DNA methylation contributes to natural human variation

Holger Heyn, Sebastian Moran, Irene Hernando-Herraez, Sergi Sayols, Antonio Gomez, Juan Sandoval, Dave Monk, Kenichiro Hata, Tomas Marques-Bonet, Liewei Wang, Manel Esteller

Research output: Contribution to journalArticlepeer-review

228 Scopus citations


DNA methylation patterns are important for establishing cell, tissue, and organism phenotypes, but little is known about their contribution to natural human variation. To determine their contribution to variability, we have generated genomescale DNA methylation profiles of three human populations (Caucasian-American, African-American, and Han Chinese-American) and examined the differentially methylated CpG sites. The distinctly methylated genes identified suggest an influence of DNA methylation on phenotype differences, such as susceptibility to certain diseases and pathogens, and response to drugs and environmental agents. DNA methylation differences can be partially traced back to genetic variation, suggesting that differentially methylated CpG sites serve as evolutionarily established mediators between the genetic code and phenotypic variability. Notably, one-third of the DNA methylation differences were not associated with any genetic variation, suggesting that variation in population-specific sites takes place at the genetic and epigenetic levels, highlighting the contribution of epigenetic modification to natural human variation.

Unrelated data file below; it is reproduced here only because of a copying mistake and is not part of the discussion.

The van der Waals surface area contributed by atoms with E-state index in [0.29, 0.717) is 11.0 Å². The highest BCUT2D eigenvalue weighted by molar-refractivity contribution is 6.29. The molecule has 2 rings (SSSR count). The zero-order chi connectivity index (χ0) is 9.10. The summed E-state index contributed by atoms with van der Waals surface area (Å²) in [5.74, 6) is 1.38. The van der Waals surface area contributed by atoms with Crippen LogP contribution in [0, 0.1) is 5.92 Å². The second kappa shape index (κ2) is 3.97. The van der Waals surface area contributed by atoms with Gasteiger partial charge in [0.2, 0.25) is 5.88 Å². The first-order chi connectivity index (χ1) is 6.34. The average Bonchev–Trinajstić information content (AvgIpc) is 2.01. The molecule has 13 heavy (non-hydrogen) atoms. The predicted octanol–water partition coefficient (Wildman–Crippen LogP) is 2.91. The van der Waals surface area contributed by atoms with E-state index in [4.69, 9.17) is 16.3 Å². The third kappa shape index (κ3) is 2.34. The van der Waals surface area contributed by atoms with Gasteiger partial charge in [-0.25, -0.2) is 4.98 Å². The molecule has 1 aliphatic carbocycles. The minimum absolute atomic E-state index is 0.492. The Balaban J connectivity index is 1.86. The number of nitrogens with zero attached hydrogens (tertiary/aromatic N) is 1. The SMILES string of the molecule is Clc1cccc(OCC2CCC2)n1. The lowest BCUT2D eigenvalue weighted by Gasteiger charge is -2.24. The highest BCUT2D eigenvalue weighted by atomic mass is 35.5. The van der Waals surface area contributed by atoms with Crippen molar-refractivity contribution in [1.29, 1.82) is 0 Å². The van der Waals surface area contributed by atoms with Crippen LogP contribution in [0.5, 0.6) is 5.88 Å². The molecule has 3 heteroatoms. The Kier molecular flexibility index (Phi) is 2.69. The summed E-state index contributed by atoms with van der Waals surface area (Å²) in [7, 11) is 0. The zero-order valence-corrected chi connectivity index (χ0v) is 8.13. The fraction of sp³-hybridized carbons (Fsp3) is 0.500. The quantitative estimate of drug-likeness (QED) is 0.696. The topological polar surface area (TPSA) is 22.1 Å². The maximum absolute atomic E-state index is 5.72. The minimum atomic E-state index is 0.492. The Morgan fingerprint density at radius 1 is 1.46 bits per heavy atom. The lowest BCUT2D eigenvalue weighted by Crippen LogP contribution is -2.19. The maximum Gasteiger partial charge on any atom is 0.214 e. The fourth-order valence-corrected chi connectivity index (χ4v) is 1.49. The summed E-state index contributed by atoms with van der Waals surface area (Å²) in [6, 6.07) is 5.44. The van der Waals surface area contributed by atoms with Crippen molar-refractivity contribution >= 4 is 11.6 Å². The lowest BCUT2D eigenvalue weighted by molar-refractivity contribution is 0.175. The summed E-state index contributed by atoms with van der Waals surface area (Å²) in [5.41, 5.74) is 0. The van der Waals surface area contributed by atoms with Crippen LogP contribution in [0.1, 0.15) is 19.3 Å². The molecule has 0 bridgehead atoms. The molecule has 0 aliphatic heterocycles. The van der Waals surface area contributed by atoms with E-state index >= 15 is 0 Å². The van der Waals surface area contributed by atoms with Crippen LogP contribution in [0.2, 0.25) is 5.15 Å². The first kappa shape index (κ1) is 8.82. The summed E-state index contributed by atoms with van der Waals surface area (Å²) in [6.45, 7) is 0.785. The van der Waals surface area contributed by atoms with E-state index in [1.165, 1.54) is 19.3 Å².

Original languageEnglish (US)
Pages (from-to)1363-1372
Number of pages10
JournalGenome Research
Issue number9
StatePublished - Sep 2013

ASJC Scopus subject areas

  • Genetics
  • Genetics(clinical)


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